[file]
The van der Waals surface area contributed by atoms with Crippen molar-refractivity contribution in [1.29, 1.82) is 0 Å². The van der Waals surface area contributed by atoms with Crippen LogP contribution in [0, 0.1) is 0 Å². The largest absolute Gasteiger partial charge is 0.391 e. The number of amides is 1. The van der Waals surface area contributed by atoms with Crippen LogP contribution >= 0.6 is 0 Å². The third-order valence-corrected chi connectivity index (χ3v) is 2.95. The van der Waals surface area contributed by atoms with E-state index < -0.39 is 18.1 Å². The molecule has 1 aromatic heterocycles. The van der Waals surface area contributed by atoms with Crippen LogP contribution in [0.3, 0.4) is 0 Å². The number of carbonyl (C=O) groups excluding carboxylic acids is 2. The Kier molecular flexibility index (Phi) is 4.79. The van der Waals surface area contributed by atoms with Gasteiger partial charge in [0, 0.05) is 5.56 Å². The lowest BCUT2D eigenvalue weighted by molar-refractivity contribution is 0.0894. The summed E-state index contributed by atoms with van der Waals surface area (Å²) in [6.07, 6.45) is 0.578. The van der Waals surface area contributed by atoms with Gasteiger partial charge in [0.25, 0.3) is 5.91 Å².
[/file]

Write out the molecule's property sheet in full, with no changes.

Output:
The van der Waals surface area contributed by atoms with Crippen molar-refractivity contribution in [1.29, 1.82) is 0 Å². The van der Waals surface area contributed by atoms with Crippen LogP contribution in [0, 0.1) is 0 Å². The largest absolute Gasteiger partial charge is 0.391 e. The number of amides is 1. The van der Waals surface area contributed by atoms with Crippen LogP contribution >= 0.6 is 0 Å². The third-order valence-corrected chi connectivity index (χ3v) is 2.95. The van der Waals surface area contributed by atoms with E-state index < -0.39 is 18.1 Å². The molecule has 1 aromatic heterocycles. The van der Waals surface area contributed by atoms with Crippen LogP contribution in [0.3, 0.4) is 0 Å². The number of carbonyl (C=O) groups excluding carboxylic acids is 2. The Kier molecular flexibility index (Phi) is 4.79. The van der Waals surface area contributed by atoms with Gasteiger partial charge in [0, 0.05) is 5.56 Å². The lowest BCUT2D eigenvalue weighted by molar-refractivity contribution is 0.0894. The summed E-state index contributed by atoms with van der Waals surface area (Å²) in [6.07, 6.45) is 0.578. The van der Waals surface area contributed by atoms with Gasteiger partial charge in [0.25, 0.3) is 5.91 Å².